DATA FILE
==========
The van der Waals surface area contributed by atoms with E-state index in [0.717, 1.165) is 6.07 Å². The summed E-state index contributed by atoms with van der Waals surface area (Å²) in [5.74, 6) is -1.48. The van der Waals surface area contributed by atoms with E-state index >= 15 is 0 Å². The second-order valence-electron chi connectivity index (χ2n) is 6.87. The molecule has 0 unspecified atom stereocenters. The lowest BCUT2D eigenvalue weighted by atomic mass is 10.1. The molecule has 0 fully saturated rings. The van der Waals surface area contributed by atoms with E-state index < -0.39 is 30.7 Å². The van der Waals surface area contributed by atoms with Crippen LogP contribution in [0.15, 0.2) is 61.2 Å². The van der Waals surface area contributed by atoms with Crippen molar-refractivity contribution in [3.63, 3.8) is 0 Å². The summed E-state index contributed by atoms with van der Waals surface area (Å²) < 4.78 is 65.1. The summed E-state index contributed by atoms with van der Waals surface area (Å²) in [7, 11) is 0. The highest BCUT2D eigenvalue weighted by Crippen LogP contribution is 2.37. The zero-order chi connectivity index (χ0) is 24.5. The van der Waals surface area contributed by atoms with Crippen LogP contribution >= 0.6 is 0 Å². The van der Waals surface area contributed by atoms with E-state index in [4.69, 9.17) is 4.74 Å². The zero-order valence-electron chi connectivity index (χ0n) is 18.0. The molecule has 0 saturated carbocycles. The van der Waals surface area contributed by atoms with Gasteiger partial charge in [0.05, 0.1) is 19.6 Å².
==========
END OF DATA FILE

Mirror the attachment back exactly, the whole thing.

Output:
The van der Waals surface area contributed by atoms with E-state index in [0.717, 1.165) is 6.07 Å². The summed E-state index contributed by atoms with van der Waals surface area (Å²) in [5.74, 6) is -1.48. The van der Waals surface area contributed by atoms with E-state index >= 15 is 0 Å². The second-order valence-electron chi connectivity index (χ2n) is 6.87. The molecule has 0 unspecified atom stereocenters. The lowest BCUT2D eigenvalue weighted by atomic mass is 10.1. The molecule has 0 fully saturated rings. The van der Waals surface area contributed by atoms with E-state index < -0.39 is 30.7 Å². The van der Waals surface area contributed by atoms with Crippen LogP contribution in [0.15, 0.2) is 61.2 Å². The van der Waals surface area contributed by atoms with Crippen molar-refractivity contribution in [3.63, 3.8) is 0 Å². The summed E-state index contributed by atoms with van der Waals surface area (Å²) < 4.78 is 65.1. The summed E-state index contributed by atoms with van der Waals surface area (Å²) in [7, 11) is 0. The highest BCUT2D eigenvalue weighted by Crippen LogP contribution is 2.37. The zero-order chi connectivity index (χ0) is 24.5. The van der Waals surface area contributed by atoms with Crippen LogP contribution >= 0.6 is 0 Å². The van der Waals surface area contributed by atoms with E-state index in [4.69, 9.17) is 4.74 Å². The zero-order valence-electron chi connectivity index (χ0n) is 18.0. The molecule has 0 saturated carbocycles. The van der Waals surface area contributed by atoms with Gasteiger partial charge in [0.05, 0.1) is 19.6 Å².